Amid the rancorous bickering this week by European leaders over a relocation plan to spread asylum seekers around the Continent, a Coast Guard officer stood on the dock here at Greece’s main port screaming a blunt command at a throng of rain-soaked new arrivals: Hurry up and relocate yourselves.
“Get out of here. Get on the bus! Go, go, go,” the officer shouted, ordering another shipload of Afghans, Syrians, Iraqis and others who had just been ferried from outlying Greek islands to keep moving to wherever it is in Europe they want to go.
The scene at Piraeus underscored the huge distance between decisions made in the conference rooms of Brussels and the often chaotic realities on the ground for a refugee crisis that keeps thwarting promises of a “European solution.”
This sprawling port southwest of Athens is where many of the various tributaries carrying desperate people fleeing war and poverty converge to form an unstoppable human river flowing northward, usually to Germany or Sweden.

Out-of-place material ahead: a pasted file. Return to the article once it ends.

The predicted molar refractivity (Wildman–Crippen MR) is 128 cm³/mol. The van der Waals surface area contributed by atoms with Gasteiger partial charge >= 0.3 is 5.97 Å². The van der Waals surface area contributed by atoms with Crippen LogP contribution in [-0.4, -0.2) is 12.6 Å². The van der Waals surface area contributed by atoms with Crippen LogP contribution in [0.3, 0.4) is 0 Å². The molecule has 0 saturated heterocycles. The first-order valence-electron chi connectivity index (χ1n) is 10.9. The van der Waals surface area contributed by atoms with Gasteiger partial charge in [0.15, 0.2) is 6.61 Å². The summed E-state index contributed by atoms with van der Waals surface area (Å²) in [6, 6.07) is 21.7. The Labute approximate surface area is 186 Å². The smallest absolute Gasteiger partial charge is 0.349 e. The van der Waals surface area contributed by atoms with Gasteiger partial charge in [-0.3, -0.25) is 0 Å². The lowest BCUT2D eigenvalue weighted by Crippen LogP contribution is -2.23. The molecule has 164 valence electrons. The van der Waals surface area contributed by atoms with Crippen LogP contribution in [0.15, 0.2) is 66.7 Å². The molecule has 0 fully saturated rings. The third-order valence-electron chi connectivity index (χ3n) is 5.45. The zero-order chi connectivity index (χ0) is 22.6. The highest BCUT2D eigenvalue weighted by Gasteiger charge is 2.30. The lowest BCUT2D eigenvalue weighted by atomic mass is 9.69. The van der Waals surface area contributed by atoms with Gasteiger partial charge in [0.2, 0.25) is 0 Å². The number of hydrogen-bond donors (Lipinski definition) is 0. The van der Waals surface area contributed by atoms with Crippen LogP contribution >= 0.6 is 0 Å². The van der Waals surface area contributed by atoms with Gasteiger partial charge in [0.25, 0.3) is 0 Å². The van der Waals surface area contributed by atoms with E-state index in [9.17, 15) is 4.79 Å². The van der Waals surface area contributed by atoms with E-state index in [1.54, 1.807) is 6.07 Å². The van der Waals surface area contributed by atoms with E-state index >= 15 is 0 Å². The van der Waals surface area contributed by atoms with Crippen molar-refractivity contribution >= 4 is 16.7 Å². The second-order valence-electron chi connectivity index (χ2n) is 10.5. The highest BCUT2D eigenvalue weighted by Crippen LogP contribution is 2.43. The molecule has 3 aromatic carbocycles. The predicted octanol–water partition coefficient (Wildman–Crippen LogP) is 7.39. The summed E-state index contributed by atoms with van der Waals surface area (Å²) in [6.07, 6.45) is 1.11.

It is also the place where Europe’s disarray is on full display, particularly its failure to follow through on plans — no matter the pledges repeated in Brussels — to secure Europe’s outer borders and help front-line states like Greece to deal with the largest movement of refugees in Europe since World War II.
In fact, this week’s plan to distribute 120,000 asylum seekers — bitterly contested as it was by Eastern European nations, which were overruled — was just the latest faint stab at a unified European Union policy in the face of underfunded and embryonic blocwide institutions to deal with the crisis.
Earlier this year, the European Commission, the 28-nation bloc’s executive in Brussels, unveiled what it called the “European Agenda on Migration.” It detailed an ambitious program to “build up a coherent and comprehensive approach” to the migration crisis.
SOURCE: ANDREW HIGGINS
The New York Times